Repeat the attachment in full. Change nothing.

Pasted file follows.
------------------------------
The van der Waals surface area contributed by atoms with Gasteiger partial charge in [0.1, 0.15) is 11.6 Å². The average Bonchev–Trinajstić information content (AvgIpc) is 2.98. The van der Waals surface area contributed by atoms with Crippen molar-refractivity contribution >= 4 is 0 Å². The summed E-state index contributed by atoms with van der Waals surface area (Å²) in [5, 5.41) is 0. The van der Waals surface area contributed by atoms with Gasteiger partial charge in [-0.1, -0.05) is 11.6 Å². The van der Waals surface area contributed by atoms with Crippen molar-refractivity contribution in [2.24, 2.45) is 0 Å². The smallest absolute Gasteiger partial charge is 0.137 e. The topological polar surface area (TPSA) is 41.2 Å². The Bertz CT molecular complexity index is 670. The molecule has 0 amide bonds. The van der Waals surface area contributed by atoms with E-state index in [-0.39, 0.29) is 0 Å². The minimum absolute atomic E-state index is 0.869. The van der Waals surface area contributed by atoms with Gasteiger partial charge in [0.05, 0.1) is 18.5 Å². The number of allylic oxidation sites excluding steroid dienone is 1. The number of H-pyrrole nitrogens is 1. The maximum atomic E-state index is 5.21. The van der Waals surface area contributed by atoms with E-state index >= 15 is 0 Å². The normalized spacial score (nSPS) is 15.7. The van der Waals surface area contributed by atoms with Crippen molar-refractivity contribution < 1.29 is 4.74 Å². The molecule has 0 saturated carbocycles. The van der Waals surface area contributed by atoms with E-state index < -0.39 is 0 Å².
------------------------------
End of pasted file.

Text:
The van der Waals surface area contributed by atoms with Gasteiger partial charge in [0.1, 0.15) is 11.6 Å². The average Bonchev–Trinajstić information content (AvgIpc) is 2.98. The van der Waals surface area contributed by atoms with Crippen molar-refractivity contribution >= 4 is 0 Å². The summed E-state index contributed by atoms with van der Waals surface area (Å²) in [5, 5.41) is 0. The van der Waals surface area contributed by atoms with Gasteiger partial charge in [-0.1, -0.05) is 11.6 Å². The van der Waals surface area contributed by atoms with Crippen molar-refractivity contribution in [2.24, 2.45) is 0 Å². The smallest absolute Gasteiger partial charge is 0.137 e. The topological polar surface area (TPSA) is 41.2 Å². The Bertz CT molecular complexity index is 670. The molecule has 0 amide bonds. The van der Waals surface area contributed by atoms with E-state index in [-0.39, 0.29) is 0 Å². The minimum absolute atomic E-state index is 0.869. The van der Waals surface area contributed by atoms with Gasteiger partial charge in [0.05, 0.1) is 18.5 Å². The number of allylic oxidation sites excluding steroid dienone is 1. The number of H-pyrrole nitrogens is 1. The maximum atomic E-state index is 5.21. The van der Waals surface area contributed by atoms with E-state index >= 15 is 0 Å². The normalized spacial score (nSPS) is 15.7. The van der Waals surface area contributed by atoms with Crippen molar-refractivity contribution < 1.29 is 4.74 Å². The molecule has 0 saturated carbocycles. The van der Waals surface area contributed by atoms with E-state index < -0.39 is 0 Å².